Meg looked around at the oak cupboards and attractive décor. “The air conditioning here in the trailer is better than the swamp cooler in our house.  With the refrigerator, microwave, and bathroom, it feels like playing house, only this is newer and more luxurious than the house.  One of the best parts is that no matter how hard I tried, I couldn’t spend more than an hour cleaning it.”


We spent the evening peacefully, I with my papers, she with her cross-stitch while we listened to the stereo.  The following long, lazy morning, Meg made my favorite blueberry-nut hotcakes. 


We got in just in time to get ready for church at one. Three messages were on my phone, two from Danny last night.  He wanted us to call him because he and Rose had a chance to go to the baseball game, but their regular sitter couldn’t come.  The third was from Abby’s girl Suzie just saying hi.  A call on Meg’s was from Abby herself, last night, saying she needed to make homemade ice cream and could she come by and get some frozen raspberries because she was all out and didn’t want to go to the store on Sunday.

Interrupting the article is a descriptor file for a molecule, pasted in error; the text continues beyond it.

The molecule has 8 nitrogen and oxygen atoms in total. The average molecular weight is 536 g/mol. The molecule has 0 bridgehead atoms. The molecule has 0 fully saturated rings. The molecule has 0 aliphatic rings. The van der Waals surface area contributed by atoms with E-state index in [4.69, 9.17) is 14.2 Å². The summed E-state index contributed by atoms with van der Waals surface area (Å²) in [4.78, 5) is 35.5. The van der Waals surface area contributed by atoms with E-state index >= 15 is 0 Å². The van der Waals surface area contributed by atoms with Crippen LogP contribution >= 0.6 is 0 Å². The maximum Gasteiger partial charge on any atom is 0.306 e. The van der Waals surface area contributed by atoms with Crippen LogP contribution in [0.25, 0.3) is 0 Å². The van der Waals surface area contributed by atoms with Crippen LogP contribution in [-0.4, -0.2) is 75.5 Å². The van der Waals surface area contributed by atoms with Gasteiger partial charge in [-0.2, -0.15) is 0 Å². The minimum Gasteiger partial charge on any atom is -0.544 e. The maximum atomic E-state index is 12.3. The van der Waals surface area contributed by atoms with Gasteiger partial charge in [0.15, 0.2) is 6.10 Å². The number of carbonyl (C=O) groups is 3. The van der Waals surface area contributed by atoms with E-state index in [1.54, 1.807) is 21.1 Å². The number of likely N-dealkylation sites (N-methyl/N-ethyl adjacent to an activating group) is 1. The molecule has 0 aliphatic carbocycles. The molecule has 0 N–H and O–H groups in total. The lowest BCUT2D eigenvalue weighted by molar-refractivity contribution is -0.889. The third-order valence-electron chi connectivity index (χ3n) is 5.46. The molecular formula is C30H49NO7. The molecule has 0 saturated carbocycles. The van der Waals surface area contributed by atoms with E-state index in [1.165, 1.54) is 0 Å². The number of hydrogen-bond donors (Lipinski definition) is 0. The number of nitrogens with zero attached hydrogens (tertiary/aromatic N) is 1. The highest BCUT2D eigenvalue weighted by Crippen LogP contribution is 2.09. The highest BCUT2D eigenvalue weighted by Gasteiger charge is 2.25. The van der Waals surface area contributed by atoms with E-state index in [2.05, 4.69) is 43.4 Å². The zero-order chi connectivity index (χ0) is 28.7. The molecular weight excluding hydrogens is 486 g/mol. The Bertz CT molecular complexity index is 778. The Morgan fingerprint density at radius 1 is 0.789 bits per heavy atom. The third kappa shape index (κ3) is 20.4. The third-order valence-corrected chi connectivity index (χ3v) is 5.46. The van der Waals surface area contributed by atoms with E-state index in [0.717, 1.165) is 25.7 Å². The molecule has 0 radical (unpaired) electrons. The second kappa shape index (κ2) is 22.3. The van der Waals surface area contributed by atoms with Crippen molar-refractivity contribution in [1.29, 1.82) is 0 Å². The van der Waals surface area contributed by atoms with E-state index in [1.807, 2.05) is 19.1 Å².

The telephone rang and it was Abby again, miffed because Meg hadn’t called her back.  She had her phone on speaker so I heard Abby say, “I’m sure I don’t know why you didn’t call me back!  I went by your house on the way to the store late last night and on the way back I saw the truck and trailer in the driveway, so I know you didn’t go anywhere!”



Double Drowning


“I hate that teacher!”
Mrs. Polemane sighed. “Daniel, she says you’re late every single day and it’s getting worse.”
“Well, every time I come in, she stops everything and makes fun of me in front of all the other kids!”
“You’re telling me you’re late because she embarrasses you so much you put off going in.”
His black hair didn’t stir at his nod.
“Well, what can we do? She doesn’t like your being late, so she tries to make it so unpleasant for you that you’ll come on time. On the other hand, instead of taking the hint, you just come later because you know you’re going to have a bad experience.” Was he getting all this? She wondered how Miss Mays would have treated a blue-eyed boy who was late.
“I hate her! She hates me back!”
“Oh, Daniel, she doesn’t hate you. It’s just that she gets annoyed because she has to make a special effort for one student every morning, just when she’s gotten everybody else at work. You can understand that, can’t you?”
“Yeah, but she’s mean. She got no call to make fun of my clothes and tell everybody I take charity lunch!”